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The Relevance of the Mediterranean Region to Colonial Waterbird Conservation

R. Michael Erwin
Colonial Waterbirds
Vol. 19, Special Publication 1: Ecology, Conservation, and Management of Colonial Waterbirds in the Mediterranean Region (1996), pp. 1-11
Published by: Waterbird Society
DOI: 10.2307/1521941
Stable URL: http://www.jstor.org/stable/1521941
Page Count: 11
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The Relevance of the Mediterranean Region to Colonial Waterbird Conservation
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Abstract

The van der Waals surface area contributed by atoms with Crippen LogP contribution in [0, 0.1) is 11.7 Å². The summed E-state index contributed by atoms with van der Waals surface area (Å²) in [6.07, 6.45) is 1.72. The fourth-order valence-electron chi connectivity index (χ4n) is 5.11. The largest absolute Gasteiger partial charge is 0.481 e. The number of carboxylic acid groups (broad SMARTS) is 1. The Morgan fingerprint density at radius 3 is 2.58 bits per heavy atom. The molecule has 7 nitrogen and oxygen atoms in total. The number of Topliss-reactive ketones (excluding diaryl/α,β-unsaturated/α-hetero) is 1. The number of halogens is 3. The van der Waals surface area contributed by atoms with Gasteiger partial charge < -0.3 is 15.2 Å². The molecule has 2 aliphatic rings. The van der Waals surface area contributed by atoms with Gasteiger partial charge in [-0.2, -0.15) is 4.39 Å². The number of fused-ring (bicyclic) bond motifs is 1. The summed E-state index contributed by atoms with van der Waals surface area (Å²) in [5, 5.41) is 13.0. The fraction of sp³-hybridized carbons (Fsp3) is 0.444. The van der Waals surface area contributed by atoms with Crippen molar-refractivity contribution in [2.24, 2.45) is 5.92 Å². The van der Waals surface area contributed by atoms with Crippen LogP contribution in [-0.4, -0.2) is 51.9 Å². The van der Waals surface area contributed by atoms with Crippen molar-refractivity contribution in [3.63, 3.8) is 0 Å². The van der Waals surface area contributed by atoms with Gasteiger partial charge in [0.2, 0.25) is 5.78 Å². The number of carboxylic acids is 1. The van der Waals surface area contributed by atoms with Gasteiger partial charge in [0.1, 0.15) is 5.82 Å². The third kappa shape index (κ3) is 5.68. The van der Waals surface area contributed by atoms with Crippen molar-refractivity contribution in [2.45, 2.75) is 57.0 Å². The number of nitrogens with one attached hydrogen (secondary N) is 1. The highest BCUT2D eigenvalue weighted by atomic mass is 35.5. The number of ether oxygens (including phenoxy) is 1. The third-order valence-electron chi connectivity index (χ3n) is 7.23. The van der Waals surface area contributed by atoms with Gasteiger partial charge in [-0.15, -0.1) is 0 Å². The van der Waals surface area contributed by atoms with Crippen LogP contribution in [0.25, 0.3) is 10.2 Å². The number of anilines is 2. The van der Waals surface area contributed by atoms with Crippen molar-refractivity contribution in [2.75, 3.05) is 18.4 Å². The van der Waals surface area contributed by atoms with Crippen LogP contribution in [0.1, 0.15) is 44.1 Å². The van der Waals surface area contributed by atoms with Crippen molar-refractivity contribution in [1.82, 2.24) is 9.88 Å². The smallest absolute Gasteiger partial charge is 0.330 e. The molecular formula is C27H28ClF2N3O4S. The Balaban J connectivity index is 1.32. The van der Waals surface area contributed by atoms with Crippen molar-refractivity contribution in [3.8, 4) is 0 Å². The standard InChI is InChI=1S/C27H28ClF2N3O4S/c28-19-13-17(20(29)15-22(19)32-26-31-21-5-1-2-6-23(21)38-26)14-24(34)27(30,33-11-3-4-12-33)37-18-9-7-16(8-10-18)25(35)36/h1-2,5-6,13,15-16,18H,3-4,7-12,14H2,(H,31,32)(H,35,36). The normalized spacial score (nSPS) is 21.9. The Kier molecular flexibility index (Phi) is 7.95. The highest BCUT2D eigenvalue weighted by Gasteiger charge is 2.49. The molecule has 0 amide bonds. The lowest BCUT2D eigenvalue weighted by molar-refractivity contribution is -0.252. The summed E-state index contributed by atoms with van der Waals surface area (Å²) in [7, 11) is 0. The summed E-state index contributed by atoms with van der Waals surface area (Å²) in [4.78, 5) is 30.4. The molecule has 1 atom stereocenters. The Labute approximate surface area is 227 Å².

The Mediterranean Sea is the largest partially enclosed sea in the world and provides habitat to more than 100 species of waterbirds from the Palearctic-North African-Middle Eastern regions. Even though the Mediterranean suffers from pollution, has little tidal influence, and is oligotrophic, more than half of the western Palearctic populations of numerous waterfowl species winter in the region. Thirty-three species of colonial waterbirds breed along the 46,000 km Mediterranean coastline with nine species considered threatened or endangered, mostly because of wetland loss and degradation. The long history of human activity and scientific investigations in the region has taught some valuable lessons. In the area of colonial waterbird biology and conservation, we have learned important lessons about the value of long-term monitoring and research on selected populations. From marking studies of Greater Flamingos (Phoenicopterus ruber roseus) and Little Egrets (Egretta garzetta) results have been used to derive useful information about metapopulation dynamics. Involvement of both African and European biologists allowed year-round studies of these species that yielded valuable spin-offs for training in avian and wetland conservation. We have also learned the value of man-made wetlands as feeding and nesting sites for some colonial waterbirds. Careful evaluations of the habitat quality of different types of wetlands are required, as in contaminant levels such as lead shot and pesticides. Wetland conservationists have also learned from some instructive mistakes. Dam construction and agricultural incentive programs sponsored by the European Community, the World Bank, and others from the past have largely ignored impacts on wetlands and wildlife. In some areas, economic ventures such as aquaculture operations and salt mining have not involved waterbird habitat needs in their planning. Research and conservation needs include: (1) establishing regional monitoring programs and data banks for seabirds, wading birds, ducks, and geese; (2) implementing a wetland inventory for many countries with little quantitative data on wetlands; (3) improving habitat quality assessments; (4) improving relationships with industry, the private citizenry, and government officials to further an appreciation for the value of wetlands and waterbirds; (5) enhancing training efforts, especially in underdeveloped countries; (6) evaluating the effects of hunting and other disturbances to nesting and feeding waterbirds in different regions; (7) setting up "sister-reserve" (twinned) sites in Europe and Africa to foster international linkages and training: and (8) fostering local-regional conservation programs to preserve reed beds, wet woodlots, and other key habitats.

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